Mangrove Maniacs: “By focusing on the threats to mitigate or remove them. Erosion is a significant threat; in the catchment area of the Lagoon of Lac, already two areas have been fenced off – one is private property owned by an NGO, and the other is on public land. The local government supports our efforts and has facilitated fencing this area off to protect against overgrazing. Reforestation and, shortly, the creation of dams will reduce erosion. In the mangrove forest, the network of channels is being rebuilt and improved to increase hydrological connectivity”.

Photo credit: Cristina Romero

BEST 2.0+: A notable merit of your project has been involving an engaged and invested local community in your work. How have you been able to instil the concept of biodiversity in the local Bonairians?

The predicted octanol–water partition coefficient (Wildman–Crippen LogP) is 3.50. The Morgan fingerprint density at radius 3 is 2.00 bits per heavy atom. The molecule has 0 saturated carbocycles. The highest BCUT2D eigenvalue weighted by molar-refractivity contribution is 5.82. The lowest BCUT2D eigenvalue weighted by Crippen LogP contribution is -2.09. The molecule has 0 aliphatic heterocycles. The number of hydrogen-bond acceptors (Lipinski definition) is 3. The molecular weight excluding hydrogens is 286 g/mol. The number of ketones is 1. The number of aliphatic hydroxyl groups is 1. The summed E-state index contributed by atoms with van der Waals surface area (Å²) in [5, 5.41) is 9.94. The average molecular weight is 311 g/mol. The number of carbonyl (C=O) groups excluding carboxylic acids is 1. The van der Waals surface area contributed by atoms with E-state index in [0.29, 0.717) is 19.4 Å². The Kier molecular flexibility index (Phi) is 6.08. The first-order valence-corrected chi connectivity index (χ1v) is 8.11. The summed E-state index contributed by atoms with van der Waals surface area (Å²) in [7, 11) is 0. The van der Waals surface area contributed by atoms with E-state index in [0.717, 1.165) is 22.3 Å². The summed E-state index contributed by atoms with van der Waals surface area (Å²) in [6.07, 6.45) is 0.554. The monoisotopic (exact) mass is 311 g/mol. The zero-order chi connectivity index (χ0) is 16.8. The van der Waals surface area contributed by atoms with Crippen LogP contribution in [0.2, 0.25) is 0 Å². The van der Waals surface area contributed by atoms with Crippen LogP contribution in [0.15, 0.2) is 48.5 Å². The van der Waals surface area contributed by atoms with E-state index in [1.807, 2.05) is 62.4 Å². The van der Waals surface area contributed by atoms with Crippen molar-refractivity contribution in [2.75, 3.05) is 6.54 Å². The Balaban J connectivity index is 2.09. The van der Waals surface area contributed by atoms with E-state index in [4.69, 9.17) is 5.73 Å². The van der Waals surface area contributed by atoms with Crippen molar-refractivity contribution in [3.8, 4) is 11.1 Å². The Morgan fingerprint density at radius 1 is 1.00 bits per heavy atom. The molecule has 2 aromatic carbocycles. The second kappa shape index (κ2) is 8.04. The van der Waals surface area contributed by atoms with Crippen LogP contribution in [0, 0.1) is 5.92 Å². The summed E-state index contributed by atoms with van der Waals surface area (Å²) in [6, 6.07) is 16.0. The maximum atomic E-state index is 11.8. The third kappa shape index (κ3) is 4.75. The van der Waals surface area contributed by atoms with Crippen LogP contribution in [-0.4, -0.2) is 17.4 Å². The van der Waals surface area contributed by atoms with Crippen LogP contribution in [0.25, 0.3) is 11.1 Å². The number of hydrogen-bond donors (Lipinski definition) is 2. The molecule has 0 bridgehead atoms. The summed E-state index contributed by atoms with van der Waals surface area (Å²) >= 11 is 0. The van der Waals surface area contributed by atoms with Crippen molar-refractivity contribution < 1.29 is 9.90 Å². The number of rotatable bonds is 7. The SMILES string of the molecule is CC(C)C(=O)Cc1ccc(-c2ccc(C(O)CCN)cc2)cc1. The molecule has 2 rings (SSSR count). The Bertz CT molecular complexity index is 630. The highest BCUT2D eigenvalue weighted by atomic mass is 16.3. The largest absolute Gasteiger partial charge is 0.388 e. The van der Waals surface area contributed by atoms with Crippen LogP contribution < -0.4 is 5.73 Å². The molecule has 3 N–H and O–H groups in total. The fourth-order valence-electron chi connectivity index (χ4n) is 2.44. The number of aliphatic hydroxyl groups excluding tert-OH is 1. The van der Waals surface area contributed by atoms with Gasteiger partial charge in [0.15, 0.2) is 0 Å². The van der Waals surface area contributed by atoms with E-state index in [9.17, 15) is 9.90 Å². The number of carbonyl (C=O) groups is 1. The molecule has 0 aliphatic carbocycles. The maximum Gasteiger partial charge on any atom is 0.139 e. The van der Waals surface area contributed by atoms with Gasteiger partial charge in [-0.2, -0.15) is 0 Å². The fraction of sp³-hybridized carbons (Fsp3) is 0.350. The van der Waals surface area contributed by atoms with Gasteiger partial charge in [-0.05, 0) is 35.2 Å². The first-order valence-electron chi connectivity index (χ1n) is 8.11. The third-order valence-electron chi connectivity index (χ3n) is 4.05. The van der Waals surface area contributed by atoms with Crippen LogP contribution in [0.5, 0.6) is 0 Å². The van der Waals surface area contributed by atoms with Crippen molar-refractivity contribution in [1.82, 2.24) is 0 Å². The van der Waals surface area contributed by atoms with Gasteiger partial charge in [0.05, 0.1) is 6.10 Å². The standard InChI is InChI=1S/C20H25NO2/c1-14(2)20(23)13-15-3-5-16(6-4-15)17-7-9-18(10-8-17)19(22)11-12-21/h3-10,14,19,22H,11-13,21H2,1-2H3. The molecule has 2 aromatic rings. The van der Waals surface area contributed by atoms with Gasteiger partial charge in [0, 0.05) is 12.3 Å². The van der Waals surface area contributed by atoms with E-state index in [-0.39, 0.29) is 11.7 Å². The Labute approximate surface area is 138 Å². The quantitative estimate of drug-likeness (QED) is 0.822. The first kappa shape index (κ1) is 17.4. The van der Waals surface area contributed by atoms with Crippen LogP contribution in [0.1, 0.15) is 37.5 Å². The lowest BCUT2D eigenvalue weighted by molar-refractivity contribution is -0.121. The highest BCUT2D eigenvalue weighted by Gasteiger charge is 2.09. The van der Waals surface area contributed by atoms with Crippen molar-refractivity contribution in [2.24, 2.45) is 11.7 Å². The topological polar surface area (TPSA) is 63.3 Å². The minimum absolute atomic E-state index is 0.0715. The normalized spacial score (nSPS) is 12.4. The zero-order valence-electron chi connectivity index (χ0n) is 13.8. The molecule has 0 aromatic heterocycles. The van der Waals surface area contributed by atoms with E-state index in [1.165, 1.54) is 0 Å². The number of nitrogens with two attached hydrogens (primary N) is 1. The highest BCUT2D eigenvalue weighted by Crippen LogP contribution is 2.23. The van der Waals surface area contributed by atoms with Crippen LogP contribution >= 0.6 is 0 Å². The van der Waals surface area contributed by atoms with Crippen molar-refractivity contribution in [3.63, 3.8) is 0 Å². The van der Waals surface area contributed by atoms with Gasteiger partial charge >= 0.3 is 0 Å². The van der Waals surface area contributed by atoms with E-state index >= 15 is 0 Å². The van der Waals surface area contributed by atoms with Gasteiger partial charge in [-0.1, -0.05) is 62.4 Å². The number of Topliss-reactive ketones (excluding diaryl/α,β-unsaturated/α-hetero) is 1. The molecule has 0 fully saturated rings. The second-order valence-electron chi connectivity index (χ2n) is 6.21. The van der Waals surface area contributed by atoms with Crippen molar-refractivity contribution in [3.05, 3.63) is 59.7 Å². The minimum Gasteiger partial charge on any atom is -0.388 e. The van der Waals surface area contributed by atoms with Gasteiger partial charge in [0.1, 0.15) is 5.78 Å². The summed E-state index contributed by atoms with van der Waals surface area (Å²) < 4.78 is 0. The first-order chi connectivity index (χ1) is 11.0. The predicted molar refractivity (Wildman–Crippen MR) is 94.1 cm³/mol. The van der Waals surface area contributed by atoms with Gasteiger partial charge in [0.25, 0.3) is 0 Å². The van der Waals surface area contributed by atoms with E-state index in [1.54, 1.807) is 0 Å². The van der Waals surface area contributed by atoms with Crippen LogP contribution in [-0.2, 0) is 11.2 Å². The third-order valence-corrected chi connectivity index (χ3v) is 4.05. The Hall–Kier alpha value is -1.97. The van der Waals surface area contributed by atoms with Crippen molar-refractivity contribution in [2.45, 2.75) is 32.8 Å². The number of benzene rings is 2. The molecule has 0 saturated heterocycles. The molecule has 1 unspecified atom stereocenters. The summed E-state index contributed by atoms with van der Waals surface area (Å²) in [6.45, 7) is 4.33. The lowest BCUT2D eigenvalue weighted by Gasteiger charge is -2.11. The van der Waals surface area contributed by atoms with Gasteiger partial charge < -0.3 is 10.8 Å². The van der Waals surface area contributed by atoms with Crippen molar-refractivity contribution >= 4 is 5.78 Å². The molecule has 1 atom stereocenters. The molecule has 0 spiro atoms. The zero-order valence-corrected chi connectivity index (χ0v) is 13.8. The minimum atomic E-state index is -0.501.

Mangrove Maniacs: “We reach out as much as possible to the people on Bonaire by working with kids, the local media, organising events where we teach them to appreciate this environment and show them the different facets. We target different audiences, from kids to the general public, from policymakers to scientists on the island and abroad. Most people on Bonaire know about us and the mangroves and are learning more and more about the natural values of the mangroves. We don’t know if people on the island can explain the term ‘biodiversity’, but we keep repeating this and the other ecosystems’ values”. 

Photo credit: Julie Morgan

BEST 2.0+: You mentioned earlier the importance of tourism for the island’s economy; “Mangrove restoration Bonaire” is also pinning its work on the involvement of tourists. Can you please elaborate on this?